Governor Alvarado moved to San Pablo in 1849. He owned the greater portion of the large San Pablo Rancho, numbering thousands of acres, extending south from the bay of that name to about what is now the Alameda county line. Many claimants have appeared for the land and contested the ownership. Gradually acres have been relinquished, until at present only about fifty acres remain about the homestead. There is an important suit of Joseph Emeric vs. the Alvarados at present before the Supreme Court, and it was thought that a decision would be rendered on Saturday, July 15th, the day of the defendant's burial. The Emeries have a large place in the village, and are now among the principal land-holders.
The homestead of the Alvarados at San Pablo is one of the oldest and most picturesque in the State. It was built about 1838, and was on the property at the time it was purchased by ex-Governor Alvarado. It is about a mile and a half from the railroad station. A winding country road leads to the place, through hay-fields most of the way, and stops abruptly in front of the romantic old house. At present the house stands about thirty feet back from the road. Formerly it stood alone in the center of the large Rancho. But now there are about its few acres the houses of the villagers, and directly opposite the old vine-covered house is the village saloon. The house is one-story in height, and is built of adobe. It is long and low, after the manner of old Californian houses. Across the outer front, about one hundred feet wide, and around the northern side and rear, is a broad porch. Over this grapevines and climbing roses trail in the wildest disorder, running up to the roof on the moss-covered stringers, and trying to force an entrance to the low windows. The walls are about two feet thick at one end of the house. On the outside is a stairway which leads to the attic above. Huge roof joists of hewn timber project at. both ends of the house, and support the broad eaves. Many improvements were made when purchased by the Alvarados. The adobe walls were covered with clap-boards, and the interior was improved in many ways. The entire yard is overrun with shrubbery and flowering plants. Over the front path and winding walks about the house are low arbors covered with grapevines. Traces of former taste and care are visible in the arrangement of the yard, but now weeds and thistles are among the flowers, and a general appearance of ruin and neglect is about the entire place. Near the house is an old orchard of many hundred bearing trees. In the rear are old sheds and yards for poultry, and near by is the stable with tumble-down " lean-to's" about it.
The funeral ceremonies of the Roman Catholic Church were celebrated by Rev. Father Cummins, who is in charge of the San Pablo Mission. On the coffin were a few simple floral offerings, and at the head lay a cross of tea roses. The church is a plain little affair, and the ceremony was much simpler than is usual in the Catholic Church, the priest having only one assistant. A high mass was said, and at the head of the coffin the absolution with the requiescat in pace was repeated, accompanied by sprinkling of holy water over the coffin. In the chancel, under a picture of Christ, six candles in brass candlesticks were burning at the side of a small crucifix. The Latin services were read and recited in a low monotone, while the small assemblage of villagers listened in respectful silence.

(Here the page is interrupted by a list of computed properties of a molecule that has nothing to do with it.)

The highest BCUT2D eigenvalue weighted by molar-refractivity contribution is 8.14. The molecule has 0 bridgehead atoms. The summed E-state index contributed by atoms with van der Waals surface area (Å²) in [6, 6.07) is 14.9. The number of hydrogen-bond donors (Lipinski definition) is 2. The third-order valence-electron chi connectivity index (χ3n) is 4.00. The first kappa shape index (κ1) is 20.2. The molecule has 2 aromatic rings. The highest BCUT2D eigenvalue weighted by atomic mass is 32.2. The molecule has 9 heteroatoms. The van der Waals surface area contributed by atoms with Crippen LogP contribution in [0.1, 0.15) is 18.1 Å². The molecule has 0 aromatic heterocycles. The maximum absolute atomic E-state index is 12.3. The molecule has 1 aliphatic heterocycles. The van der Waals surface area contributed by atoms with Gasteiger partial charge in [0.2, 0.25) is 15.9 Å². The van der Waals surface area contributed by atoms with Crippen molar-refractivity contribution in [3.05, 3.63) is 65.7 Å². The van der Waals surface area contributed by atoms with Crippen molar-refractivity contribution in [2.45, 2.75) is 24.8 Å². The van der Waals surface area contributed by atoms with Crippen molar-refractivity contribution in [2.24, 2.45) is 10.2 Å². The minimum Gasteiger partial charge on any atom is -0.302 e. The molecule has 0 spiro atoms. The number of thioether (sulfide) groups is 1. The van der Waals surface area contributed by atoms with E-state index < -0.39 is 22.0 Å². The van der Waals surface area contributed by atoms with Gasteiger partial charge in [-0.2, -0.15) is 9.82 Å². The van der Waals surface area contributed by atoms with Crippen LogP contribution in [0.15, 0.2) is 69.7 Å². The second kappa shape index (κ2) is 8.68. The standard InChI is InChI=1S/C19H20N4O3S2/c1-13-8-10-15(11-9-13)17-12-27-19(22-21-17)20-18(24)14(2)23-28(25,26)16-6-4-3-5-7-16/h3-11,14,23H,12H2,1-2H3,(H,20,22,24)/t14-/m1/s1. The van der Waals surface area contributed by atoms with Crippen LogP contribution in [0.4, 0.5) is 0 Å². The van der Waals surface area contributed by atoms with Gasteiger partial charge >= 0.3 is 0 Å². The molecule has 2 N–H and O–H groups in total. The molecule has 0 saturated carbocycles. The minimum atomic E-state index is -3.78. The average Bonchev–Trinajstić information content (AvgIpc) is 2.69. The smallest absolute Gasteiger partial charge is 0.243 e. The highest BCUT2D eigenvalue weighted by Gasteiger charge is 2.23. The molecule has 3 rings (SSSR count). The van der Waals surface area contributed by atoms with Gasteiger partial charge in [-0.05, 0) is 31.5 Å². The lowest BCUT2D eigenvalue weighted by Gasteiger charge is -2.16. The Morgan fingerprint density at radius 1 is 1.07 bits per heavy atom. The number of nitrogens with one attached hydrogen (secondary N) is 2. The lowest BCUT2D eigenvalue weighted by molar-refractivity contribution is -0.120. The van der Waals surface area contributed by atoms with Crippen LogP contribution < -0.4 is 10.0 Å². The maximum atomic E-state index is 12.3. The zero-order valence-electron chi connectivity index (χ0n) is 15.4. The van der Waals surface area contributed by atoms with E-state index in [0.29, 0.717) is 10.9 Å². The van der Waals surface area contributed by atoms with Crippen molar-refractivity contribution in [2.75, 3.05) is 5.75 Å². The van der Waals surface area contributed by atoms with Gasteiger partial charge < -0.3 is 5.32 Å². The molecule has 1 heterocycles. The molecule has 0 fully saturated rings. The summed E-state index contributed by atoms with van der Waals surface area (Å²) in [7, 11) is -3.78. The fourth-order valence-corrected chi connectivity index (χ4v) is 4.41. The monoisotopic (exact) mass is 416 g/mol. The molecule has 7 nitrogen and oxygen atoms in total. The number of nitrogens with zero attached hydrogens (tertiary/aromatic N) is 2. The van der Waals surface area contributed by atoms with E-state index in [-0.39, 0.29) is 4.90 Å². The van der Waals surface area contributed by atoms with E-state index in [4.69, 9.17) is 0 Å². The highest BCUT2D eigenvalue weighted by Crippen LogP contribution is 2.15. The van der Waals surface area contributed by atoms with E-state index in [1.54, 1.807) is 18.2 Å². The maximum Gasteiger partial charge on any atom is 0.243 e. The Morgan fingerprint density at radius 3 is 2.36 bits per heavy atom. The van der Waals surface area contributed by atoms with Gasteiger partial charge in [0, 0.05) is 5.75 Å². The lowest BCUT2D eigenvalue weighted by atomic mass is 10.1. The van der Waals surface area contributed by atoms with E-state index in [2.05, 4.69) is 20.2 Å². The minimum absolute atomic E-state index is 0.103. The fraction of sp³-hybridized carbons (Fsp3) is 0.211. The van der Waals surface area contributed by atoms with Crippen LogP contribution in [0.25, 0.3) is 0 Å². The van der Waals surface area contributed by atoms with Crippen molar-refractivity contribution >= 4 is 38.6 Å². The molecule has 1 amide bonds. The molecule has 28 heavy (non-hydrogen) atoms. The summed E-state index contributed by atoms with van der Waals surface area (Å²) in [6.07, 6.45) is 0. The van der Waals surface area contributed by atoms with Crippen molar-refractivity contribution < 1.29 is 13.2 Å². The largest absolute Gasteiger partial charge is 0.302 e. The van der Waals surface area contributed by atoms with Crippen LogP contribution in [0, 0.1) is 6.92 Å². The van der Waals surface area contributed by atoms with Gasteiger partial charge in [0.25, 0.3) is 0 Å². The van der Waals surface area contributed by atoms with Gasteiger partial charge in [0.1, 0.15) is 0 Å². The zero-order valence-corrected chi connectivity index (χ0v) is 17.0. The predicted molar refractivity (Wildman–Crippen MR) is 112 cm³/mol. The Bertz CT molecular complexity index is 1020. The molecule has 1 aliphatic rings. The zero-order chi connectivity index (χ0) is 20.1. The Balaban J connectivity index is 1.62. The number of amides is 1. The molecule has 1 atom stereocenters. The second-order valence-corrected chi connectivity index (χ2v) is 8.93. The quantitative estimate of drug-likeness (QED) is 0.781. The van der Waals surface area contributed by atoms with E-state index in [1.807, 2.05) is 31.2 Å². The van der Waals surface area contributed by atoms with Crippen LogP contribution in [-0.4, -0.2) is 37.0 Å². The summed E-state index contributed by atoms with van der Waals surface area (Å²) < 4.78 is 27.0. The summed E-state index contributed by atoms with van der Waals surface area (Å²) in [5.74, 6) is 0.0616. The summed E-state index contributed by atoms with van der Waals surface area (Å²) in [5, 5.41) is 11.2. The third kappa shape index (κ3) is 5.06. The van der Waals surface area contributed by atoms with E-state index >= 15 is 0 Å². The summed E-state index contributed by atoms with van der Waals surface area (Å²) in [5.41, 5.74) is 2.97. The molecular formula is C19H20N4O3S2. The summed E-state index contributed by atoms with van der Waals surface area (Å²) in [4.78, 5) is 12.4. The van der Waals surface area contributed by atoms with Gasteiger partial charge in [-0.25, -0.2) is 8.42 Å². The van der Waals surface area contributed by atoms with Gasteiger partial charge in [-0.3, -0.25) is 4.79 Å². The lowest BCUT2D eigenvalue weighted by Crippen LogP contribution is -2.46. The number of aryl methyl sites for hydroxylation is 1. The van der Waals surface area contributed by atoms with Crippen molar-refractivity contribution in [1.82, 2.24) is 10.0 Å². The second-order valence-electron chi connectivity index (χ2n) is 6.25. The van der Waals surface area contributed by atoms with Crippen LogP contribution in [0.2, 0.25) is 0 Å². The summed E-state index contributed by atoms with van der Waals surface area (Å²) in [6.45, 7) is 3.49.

At one time in his life the deceased was a regular attendant at the little church, and during his lifetime was the priest's helper in many charitable works. He gave the parish several acres, on which the present church building and the school house and priest's residence are now standing.
We are informed by William H. Martin, who came to the State in Stevenson's famous regiment, that when he first saw San Pablo there was a store, kept by Weatherby & Poole, where now the Union Saloon stands, while John Proviso kept a like establishment on the opposite side of the street, which had, however, been first opened by a Chileno, whose name is now forgotten. In 1855, a hotel was conducted by Peck & Dohrmann, and known as the San Pablo Hotel. This was an adobe house, and stood next to the site now occupied by the above-mentioned saloon. John Galvin lived where his widow now resides.
On December G, 1860, a meeting was held in the village for the purpose of organizing a joint-stock company to purchase a steamer, to run daily between San Pablo and San Francisco as a ferry-boat. On August 14, 1864, the new Catholic church was dedicated to St. Paul by Archbishop Allemany, the cost of the church being three hundred dollars.
To-day San Pablo is a quiet little town about twenty miles from San Francisco, with which it is connected by the Bay Shore Line of the Central Pacific. It is situated on the San Pablo Flat, about five miles from the bay. Around the railroad station are a few scattered houses, and farther east, nearer the ridge of hills, is a small group of houses in the neighborhood.of the Alvarado place. The country is comparatively level, having a slight slope toward the water.